Well, I had been mulling giving more – there, you just did it for me!

I have no problem with what you said.

Catechist Kevin

5. Obama press secretary threatens to de-fund the Church? « A Blog for Dallas Area Catholics - February 3, 2012

[…] In the context of a question regarding the controversy that has erupted between the Church and the administration, a statement like the one above could be taken as a veiled threat, reminding the bishops (and especially, the USCCB) of just how much they depend on the good will of the administration when it comes to funding they depend on so very, very much.  Funding they have come to see as a wonderful, regular, inflation-adjusted substitute to the donations of the faithful, which are always a hassle to raise, variable, and somewhat dependent on how the faithful view the Church and bishops at any given point.  Far easier just to enjoy the federal teet, idn’t it?  I think this great dependence on federal funding for so many Church related activities is one reason, among many, why Catholics give so little.  […]

6. James - February 5, 2012

There is a parish not far from me that has a reputation for liturgical abuses, which is why I drive down the road to another parish – the extra 10-15 minutes is worth it.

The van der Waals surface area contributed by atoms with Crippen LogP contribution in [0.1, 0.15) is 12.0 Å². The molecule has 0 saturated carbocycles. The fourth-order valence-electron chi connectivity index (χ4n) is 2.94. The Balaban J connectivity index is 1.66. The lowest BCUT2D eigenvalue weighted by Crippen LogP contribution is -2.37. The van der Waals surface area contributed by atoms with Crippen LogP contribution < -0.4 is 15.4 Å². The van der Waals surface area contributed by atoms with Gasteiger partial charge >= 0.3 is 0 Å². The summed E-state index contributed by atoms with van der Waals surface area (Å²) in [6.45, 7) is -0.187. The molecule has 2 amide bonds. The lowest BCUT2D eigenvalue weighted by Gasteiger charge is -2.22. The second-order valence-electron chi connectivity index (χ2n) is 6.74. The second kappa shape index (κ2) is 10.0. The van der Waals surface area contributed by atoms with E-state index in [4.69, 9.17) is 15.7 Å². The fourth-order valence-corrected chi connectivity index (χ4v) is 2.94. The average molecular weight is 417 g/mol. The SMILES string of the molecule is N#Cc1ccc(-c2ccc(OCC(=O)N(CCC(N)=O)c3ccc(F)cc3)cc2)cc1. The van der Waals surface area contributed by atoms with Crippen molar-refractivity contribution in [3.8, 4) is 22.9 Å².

It’s important to know where the money is going. I gave zero dollars to the Catholic Campaign for Human Development, and there is a “Catholic” college I attended way back when where I ceased donations 12 years ago because I didn’t agree with the direction of the president, who is still there. Any money I would donate there I send directly to the Catholic Student Center at Texas A&M University, where the authenticity there never stops bringing new students (universities need to take note).

One rule of tithing 10% that I was given by a former pastor was 5% to the parish, 1% to the diocese, and 4% to other. I may not make the 5% total or the 1% total, even though I do give money weekly to my parish. However, I also give money to certain religious orders such as the Fathers of Mercy and the Sisters of Mary, Mother of the Eucharist, as well as donations to some pro-life groups. The two orders mentioned herein are upholding the church’s teachings, and the money I give to the Fathers of Mercy goes to seminary education.

I also donate money to the Archdiocese for the Military Services, whose priests are “on loan” from dioceses and some religious orders. The Archdiocese for the Military Services receives no additional government funding, and Archbishop Broglio is trying hard to get more priests, and the Archbishop was very vocal on the danger of repealing “Don’t Ask, Don’t Tell”. Many of the Catholics priests I have met serving our military are good positive “manly” role models for the younger generation they serve — the average age of our Armed Forces is under 30.

Honestly, I would not give money for education where “dumb it down” is the norm, and I wouldn’t give money to say, a youth ministry whose prime interest is purely social. It’s important to know what the money is being used for.